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Donating Clothing to Prevent Water Pollution
How Fast Fashion is Killing Our Rivers
While we often hear about the impacts of the fashion industry on the climate, the fashion industry’s impact on water receives less attention. As we are all aware, water is a vital resource. The pollution that comes from clothing production not only harms the environment and human health, but decreases our ever-shrinking supply of drinking water.

Overall, fashion is one of the most water-intensive industries. As of 2020, the fashion industry uses over 79 trillion liters of water every year. And it doesn’t stop at water use; the creation of clothing also produces high levels of pollution, which has severe and far-reaching consequences.


Clothing relies on water in every stage of its lifecycle, from growing the actual fibers to throwing the clothes away. From production to disposal, the fashion industry has three major negative environmental impacts related to water: high water usage, high levels of chemical pollution, and high levels of physical microfiber pollution.

Water Usage

Our global water supply is severely threatened; it is estimated that over 2 billion people are already affected by water shortages in over 40 countries. As water scarcity increases globally, the fashion industry continues to exacerbate the problem.

The first step in clothing manufacturing is obtaining raw materials. For some clothes, this includes the production of polyester or other synthetic fabrics from plastic. For conventional cotton clothing, which makes up about 33% of all clothes, this includes growing the cotton. Growing cotton is extremely water-intensive, as it is one of the “thirstiest” crops. Simply making one cotton shirt can take up to 2700 liters of water, which is enough water for one person to drink for 2½ years.

The water used for irrigating cotton has serious impacts on the environment and local communities, as it depletes drinking water in addition to precious aquifer and groundwater stores. The actual processing of textiles (turning them from a raw material into a fabric) also uses immense amounts of water, and creates pollution.

Water Pollution

The main source of water pollution in the clothing production process is the “wet-processing” stage. After cotton has been spun and woven into fabric, it is wet-processed, in which the fabric is dyed, printed, and finished. Not only is this process water-intensive, but it also pollutes water.

Textile processing involves applying a huge amount of chemicals to the fabric. In fact, the process of turning raw materials into textiles often takes over 8,000 different synthetic chemicals. One of the major chemical-culprits used in clothing manufacturing is chemical dye. It’s estimated that around 20% of all global water pollution comes from the dyeing of textiles. Unfortunately, the water used to apply chemicals and dye fabrics is often then dumped back into rivers and other waterways.

According to the 2016 documentary RiverBlue, which follows the textile industry’s contamination of China’s rivers, it’s estimated that around 70% of China’s freshwater is contaminated by 2.5 billion gallons of wastewater produced by the fashion industry. Unfortunately, this pollution is largely unregulated and continues to occur.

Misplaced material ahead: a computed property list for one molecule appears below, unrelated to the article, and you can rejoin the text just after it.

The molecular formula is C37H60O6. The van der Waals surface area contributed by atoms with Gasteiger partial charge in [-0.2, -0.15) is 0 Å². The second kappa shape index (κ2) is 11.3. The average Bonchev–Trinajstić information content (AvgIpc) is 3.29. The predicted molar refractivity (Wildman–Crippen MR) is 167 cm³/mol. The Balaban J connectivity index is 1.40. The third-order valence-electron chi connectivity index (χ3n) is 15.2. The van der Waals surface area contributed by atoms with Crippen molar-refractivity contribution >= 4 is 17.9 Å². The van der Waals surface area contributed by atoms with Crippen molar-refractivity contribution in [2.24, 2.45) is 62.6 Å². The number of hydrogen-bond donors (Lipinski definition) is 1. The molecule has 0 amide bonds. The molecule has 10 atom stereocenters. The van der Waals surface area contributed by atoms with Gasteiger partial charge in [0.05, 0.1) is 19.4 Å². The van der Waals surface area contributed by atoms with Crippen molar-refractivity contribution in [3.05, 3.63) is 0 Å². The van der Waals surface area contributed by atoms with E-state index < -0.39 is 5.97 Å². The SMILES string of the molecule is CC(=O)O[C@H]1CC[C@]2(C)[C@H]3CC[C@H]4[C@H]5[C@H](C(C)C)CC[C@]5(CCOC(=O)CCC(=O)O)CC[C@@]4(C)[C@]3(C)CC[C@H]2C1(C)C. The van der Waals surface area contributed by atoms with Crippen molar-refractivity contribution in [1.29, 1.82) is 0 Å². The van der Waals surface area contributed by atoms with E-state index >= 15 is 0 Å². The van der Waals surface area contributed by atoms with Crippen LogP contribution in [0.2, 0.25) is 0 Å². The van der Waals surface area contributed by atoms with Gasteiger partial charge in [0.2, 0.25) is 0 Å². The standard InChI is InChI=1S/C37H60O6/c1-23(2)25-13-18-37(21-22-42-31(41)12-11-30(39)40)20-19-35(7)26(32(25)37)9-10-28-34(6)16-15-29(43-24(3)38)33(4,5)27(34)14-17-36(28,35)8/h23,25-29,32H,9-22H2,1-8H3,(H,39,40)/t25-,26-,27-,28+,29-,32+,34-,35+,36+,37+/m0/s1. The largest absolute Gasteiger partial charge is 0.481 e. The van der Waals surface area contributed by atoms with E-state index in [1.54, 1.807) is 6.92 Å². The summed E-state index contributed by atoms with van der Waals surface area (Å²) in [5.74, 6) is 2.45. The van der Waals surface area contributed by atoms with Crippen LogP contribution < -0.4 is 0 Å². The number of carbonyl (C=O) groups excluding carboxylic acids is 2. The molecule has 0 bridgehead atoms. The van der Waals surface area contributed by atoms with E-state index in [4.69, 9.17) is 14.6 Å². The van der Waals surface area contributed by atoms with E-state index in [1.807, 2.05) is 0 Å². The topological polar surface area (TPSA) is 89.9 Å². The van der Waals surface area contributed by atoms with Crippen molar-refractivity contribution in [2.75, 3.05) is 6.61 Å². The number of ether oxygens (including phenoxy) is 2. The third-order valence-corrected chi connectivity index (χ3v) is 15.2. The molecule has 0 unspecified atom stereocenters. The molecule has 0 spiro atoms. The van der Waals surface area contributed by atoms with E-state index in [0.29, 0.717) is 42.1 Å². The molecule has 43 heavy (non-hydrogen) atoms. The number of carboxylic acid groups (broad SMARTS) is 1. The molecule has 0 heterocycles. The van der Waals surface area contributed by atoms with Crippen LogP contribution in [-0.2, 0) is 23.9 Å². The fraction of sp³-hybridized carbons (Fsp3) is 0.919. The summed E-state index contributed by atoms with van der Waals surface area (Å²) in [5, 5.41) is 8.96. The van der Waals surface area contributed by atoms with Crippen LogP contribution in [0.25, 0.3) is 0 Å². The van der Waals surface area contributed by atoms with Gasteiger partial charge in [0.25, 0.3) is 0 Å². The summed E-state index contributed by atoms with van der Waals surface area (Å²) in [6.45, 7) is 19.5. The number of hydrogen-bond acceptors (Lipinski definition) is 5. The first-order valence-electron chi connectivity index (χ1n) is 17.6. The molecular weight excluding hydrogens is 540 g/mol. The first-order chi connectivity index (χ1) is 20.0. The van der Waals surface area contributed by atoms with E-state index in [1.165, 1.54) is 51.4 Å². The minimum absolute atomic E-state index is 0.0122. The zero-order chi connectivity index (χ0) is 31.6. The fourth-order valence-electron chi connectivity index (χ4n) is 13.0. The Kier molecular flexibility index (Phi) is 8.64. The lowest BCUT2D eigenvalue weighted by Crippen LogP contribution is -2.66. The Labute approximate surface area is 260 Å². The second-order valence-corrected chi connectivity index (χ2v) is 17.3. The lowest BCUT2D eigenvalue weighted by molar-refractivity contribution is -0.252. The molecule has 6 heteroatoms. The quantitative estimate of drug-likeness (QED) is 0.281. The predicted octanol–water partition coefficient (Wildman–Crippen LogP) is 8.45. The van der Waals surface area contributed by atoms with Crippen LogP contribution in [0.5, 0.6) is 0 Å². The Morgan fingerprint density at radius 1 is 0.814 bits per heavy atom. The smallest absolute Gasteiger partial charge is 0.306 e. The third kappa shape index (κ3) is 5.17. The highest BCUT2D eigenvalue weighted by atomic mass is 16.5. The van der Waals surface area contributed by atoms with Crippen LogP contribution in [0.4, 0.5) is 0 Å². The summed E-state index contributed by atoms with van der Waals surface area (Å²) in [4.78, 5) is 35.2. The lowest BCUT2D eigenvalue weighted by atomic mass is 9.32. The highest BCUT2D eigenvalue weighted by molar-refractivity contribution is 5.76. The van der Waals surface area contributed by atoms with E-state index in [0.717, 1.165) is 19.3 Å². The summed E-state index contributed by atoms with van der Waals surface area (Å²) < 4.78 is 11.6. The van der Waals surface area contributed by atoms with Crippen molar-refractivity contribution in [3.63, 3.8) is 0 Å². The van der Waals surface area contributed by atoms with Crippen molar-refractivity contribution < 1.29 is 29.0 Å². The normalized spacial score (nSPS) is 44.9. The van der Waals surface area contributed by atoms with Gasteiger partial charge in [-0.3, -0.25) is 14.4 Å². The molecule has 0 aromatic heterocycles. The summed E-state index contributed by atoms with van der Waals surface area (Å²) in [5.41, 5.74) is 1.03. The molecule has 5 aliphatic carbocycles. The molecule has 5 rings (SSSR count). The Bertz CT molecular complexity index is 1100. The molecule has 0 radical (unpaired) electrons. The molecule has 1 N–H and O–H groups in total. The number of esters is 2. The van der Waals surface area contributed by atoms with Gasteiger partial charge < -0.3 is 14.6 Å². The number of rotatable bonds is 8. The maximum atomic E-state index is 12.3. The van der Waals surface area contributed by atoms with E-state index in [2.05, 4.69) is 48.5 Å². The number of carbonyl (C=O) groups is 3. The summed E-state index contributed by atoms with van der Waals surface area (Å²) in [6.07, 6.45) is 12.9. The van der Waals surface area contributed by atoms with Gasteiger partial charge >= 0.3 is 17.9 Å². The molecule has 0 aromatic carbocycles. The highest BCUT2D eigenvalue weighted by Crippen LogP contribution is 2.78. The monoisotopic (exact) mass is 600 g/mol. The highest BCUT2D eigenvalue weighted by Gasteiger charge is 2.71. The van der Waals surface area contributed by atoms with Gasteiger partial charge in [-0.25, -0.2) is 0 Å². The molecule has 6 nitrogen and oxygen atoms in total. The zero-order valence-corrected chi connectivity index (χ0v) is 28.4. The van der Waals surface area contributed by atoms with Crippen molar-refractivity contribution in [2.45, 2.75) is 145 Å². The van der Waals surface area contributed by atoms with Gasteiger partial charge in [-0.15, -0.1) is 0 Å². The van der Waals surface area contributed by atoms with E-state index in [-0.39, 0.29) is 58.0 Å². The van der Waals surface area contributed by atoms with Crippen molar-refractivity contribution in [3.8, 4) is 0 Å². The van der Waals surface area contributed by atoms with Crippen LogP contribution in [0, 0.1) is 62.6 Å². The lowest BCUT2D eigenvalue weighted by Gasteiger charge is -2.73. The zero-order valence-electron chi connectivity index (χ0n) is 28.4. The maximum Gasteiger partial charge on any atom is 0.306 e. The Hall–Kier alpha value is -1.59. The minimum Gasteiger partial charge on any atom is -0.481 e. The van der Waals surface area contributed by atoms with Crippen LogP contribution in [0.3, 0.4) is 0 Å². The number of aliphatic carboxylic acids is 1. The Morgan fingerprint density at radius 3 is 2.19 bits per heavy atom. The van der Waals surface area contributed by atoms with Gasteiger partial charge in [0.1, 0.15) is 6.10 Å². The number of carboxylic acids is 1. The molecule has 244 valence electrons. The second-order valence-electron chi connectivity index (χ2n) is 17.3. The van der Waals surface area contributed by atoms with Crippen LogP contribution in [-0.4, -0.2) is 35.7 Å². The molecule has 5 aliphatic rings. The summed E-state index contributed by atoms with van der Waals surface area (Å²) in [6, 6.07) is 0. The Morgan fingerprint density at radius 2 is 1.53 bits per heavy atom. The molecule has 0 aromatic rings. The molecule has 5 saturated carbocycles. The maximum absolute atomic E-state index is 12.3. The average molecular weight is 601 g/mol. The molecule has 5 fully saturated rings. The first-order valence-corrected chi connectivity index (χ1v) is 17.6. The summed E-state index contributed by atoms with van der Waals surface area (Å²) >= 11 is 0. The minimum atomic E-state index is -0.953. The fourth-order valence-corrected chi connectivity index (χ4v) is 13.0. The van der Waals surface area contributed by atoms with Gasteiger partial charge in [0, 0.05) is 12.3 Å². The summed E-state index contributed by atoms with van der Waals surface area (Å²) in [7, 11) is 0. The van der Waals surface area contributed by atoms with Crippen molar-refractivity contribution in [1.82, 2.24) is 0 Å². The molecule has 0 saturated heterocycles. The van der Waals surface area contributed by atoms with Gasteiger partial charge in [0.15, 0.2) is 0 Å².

Finally, some types of clothing continue to pollute water even after they’ve made it into your closet! Many synthetic clothing fabrics, such as polyester and nylon, are actually made from plastic. When fabrics, begin to break down, they create “microfibers” that are spread through the natural environment. In the case of plastic-based fabrics like polyester and nylon, these small fibers that are dropped from clothing in use or when washed are actually microplastics, very small pieces of plastic that do not degrade over time.

When you wash your polyester clothing (such as athletic clothing), small pieces of the fabric enter the wash water, and eventually make their way into the ocean. Studies show that 35% of microplastics found in the ocean result from washing clothes made of synthetic material. These microplastics don’t just stay in one place, either, because water is an extremely efficient method of transport! Synthetic microfibers have been found in freshwater, in drinking water, and even in Arctic sea ice.

Lastly, when clothes are not recycled and are instead put into landfill, the fibers break down into microplastics. Because microplastics don’t degrade, they instead make their way into water sources over time.


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Impacts of Fashion’s Water Pollution

The most obvious damage the fashion industry’s water use creates is harm to the environment. The introduction of toxic chemicals into water sources harms wildlife and destroys sensitive marine and freshwater environments. Some chemicals may also contribute to ocean acidification, which has far-reaching impacts throughout the marine food chain.

Water pollution from clothing production also harms human health. First, while not directly linked to water pollution, the chemicals used in textile manufacturing can have severe impacts on workers’ health.

Additionally, chemical dumping into water supplies damages the health of nearby communities that depend on the water for resources, whether that’s drinking water or seafood. For example, shellfish often soak up toxic chemicals like AZO dyes from textile production, which can cause harm to people who eat them.

The microfibers released from fabrics can cause health issues as well. Microplastics in seafood or drinking water are especially harmful, as ingestion can cause a variety of health problems.

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